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UCSD study shows how we perceive world depends on precise division of labor among cells in brain

University of California, San Diego neurobiologists have uncovered evidence that sheds light on the long-standing mystery of how the brain makes sense of the information contained in electrical impulses sent to it by millions of neurons from the body.

In a paper published this week in the early on-line version of the journal Nature, a UCSD team led by Massimo Scanziani explains how neurons, or nerve cells, in the brain sort out information before deciding how to respond. The paper will appear in a forthcoming print issue of Nature.

Light, sound and odors, for example, are transformed by our sensory organs into a code made of series of electrical impulses that travel along neurons from the body to the brain. Information about the onset and the intensity of a stimulus is thought to be sent to the brain by the timing and frequency of these electrical impulses. How information is sorted by the brain has been an open question. The group discovered that different neurons in the brain are dedicated to respond to specific portions of the information.

"Our work shows that deciphering the enormous amount of information that is conveyed to the brain at any time-point is a matter of division of labor between specialized neurons," explains Scanziani, an assistant professor of biology. "Each neuron literally 'picks' the type information it is supposed to process, that it is competent for. Very much like each musician in an orchestra only reads that part of the score of a symphony that was written for his or her own instrument."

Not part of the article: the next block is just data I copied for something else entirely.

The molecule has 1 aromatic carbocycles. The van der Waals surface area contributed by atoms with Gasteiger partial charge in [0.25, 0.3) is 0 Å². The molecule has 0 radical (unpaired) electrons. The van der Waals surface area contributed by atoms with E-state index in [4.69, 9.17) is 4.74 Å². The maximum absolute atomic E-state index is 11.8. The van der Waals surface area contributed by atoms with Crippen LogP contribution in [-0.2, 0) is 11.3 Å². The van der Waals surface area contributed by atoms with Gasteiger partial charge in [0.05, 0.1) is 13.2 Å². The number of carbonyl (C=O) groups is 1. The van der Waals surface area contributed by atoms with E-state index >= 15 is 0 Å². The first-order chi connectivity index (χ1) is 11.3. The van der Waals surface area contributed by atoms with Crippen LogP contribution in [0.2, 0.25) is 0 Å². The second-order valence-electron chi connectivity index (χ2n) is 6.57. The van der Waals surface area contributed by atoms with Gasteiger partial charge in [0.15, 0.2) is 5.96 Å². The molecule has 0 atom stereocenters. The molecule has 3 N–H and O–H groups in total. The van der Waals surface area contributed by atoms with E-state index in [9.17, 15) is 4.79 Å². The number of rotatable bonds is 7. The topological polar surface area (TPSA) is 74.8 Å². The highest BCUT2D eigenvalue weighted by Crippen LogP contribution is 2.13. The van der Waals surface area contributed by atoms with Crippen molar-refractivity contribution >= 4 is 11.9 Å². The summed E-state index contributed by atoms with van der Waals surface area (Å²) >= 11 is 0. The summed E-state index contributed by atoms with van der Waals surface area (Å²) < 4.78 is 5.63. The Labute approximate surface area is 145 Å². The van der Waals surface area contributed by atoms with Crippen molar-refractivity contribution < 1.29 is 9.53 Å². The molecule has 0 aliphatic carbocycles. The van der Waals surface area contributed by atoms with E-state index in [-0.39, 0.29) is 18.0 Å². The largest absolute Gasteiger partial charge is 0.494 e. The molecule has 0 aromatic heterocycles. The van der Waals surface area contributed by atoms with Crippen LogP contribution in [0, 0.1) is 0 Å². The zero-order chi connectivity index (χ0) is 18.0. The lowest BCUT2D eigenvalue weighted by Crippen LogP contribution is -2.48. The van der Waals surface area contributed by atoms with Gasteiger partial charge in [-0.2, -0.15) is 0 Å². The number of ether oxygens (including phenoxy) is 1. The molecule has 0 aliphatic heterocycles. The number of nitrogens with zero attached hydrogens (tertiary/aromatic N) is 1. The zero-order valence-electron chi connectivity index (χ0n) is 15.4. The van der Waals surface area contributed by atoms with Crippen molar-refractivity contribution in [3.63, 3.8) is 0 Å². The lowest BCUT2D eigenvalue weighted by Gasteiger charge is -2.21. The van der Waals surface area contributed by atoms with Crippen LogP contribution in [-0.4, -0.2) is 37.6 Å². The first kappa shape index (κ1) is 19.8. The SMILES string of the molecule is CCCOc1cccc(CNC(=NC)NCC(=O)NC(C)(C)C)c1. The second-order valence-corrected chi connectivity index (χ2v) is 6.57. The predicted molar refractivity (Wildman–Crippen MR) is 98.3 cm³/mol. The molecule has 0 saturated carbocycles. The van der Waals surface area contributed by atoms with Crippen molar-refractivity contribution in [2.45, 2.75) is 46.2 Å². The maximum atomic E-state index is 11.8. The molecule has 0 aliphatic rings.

Because they needed to see and record electrical impulses from individual nerve cells, the researchers used slices of rat brain, which when bathed in an appropriate solution can be kept alive under a microscope. To mimic incoming information, the first author on the paper, Frdric Pouille, a postdoctoral fellow in Scanziani's laboratory, provided an electrical stimulus--analogous to the score in Scan
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Contact: Sherry Seethaler
sseethaler@ucsd.edu
858-534-4656
University of California - San Diego
2-Jun-2004


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